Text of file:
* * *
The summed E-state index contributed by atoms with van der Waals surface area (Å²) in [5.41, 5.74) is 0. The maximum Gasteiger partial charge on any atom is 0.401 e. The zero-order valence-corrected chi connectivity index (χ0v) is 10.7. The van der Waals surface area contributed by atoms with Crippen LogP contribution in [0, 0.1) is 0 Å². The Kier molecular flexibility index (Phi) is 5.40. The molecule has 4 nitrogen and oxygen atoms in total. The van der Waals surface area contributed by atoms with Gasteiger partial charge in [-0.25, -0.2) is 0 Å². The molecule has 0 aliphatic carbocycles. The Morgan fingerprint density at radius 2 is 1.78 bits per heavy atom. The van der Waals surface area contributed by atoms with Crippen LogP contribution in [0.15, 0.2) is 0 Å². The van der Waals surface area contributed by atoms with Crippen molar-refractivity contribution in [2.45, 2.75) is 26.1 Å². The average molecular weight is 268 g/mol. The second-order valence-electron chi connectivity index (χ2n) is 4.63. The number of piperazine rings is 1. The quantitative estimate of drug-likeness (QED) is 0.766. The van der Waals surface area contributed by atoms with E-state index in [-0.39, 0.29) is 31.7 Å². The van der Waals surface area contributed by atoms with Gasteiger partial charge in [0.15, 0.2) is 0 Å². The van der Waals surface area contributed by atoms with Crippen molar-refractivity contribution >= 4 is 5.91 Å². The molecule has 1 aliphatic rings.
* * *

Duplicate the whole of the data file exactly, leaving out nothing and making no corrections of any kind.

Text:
The summed E-state index contributed by atoms with van der Waals surface area (Å²) in [5.41, 5.74) is 0. The maximum Gasteiger partial charge on any atom is 0.401 e. The zero-order valence-corrected chi connectivity index (χ0v) is 10.7. The van der Waals surface area contributed by atoms with Crippen LogP contribution in [0, 0.1) is 0 Å². The Kier molecular flexibility index (Phi) is 5.40. The molecule has 4 nitrogen and oxygen atoms in total. The van der Waals surface area contributed by atoms with Gasteiger partial charge in [-0.25, -0.2) is 0 Å². The molecule has 0 aliphatic carbocycles. The Morgan fingerprint density at radius 2 is 1.78 bits per heavy atom. The van der Waals surface area contributed by atoms with Crippen LogP contribution in [0.15, 0.2) is 0 Å². The van der Waals surface area contributed by atoms with Crippen molar-refractivity contribution in [2.45, 2.75) is 26.1 Å². The average molecular weight is 268 g/mol. The second-order valence-electron chi connectivity index (χ2n) is 4.63. The number of piperazine rings is 1. The quantitative estimate of drug-likeness (QED) is 0.766. The van der Waals surface area contributed by atoms with E-state index in [-0.39, 0.29) is 31.7 Å². The van der Waals surface area contributed by atoms with Gasteiger partial charge in [0.15, 0.2) is 0 Å². The van der Waals surface area contributed by atoms with Crippen molar-refractivity contribution >= 4 is 5.91 Å². The molecule has 1 aliphatic rings.